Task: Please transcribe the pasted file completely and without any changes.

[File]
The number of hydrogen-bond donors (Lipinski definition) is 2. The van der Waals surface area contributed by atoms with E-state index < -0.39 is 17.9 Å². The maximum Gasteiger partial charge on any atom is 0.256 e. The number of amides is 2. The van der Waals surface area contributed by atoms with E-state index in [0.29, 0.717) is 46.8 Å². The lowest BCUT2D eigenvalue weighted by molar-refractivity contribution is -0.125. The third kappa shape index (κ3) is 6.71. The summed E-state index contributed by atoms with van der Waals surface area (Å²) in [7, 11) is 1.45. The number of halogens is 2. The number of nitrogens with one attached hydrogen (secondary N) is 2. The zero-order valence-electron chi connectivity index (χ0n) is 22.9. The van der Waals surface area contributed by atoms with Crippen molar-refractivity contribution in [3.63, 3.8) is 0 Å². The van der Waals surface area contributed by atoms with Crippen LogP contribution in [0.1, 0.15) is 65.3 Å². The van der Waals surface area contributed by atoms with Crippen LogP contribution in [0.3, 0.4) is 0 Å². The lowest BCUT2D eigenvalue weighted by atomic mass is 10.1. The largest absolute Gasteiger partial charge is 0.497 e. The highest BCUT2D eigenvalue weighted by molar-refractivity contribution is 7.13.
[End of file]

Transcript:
The number of hydrogen-bond donors (Lipinski definition) is 2. The van der Waals surface area contributed by atoms with E-state index < -0.39 is 17.9 Å². The maximum Gasteiger partial charge on any atom is 0.256 e. The number of amides is 2. The van der Waals surface area contributed by atoms with E-state index in [0.29, 0.717) is 46.8 Å². The lowest BCUT2D eigenvalue weighted by molar-refractivity contribution is -0.125. The third kappa shape index (κ3) is 6.71. The summed E-state index contributed by atoms with van der Waals surface area (Å²) in [7, 11) is 1.45. The number of halogens is 2. The number of nitrogens with one attached hydrogen (secondary N) is 2. The zero-order valence-electron chi connectivity index (χ0n) is 22.9. The van der Waals surface area contributed by atoms with Crippen molar-refractivity contribution in [3.63, 3.8) is 0 Å². The van der Waals surface area contributed by atoms with Crippen LogP contribution in [0.1, 0.15) is 65.3 Å². The van der Waals surface area contributed by atoms with Crippen LogP contribution in [0.3, 0.4) is 0 Å². The lowest BCUT2D eigenvalue weighted by atomic mass is 10.1. The largest absolute Gasteiger partial charge is 0.497 e. The highest BCUT2D eigenvalue weighted by molar-refractivity contribution is 7.13.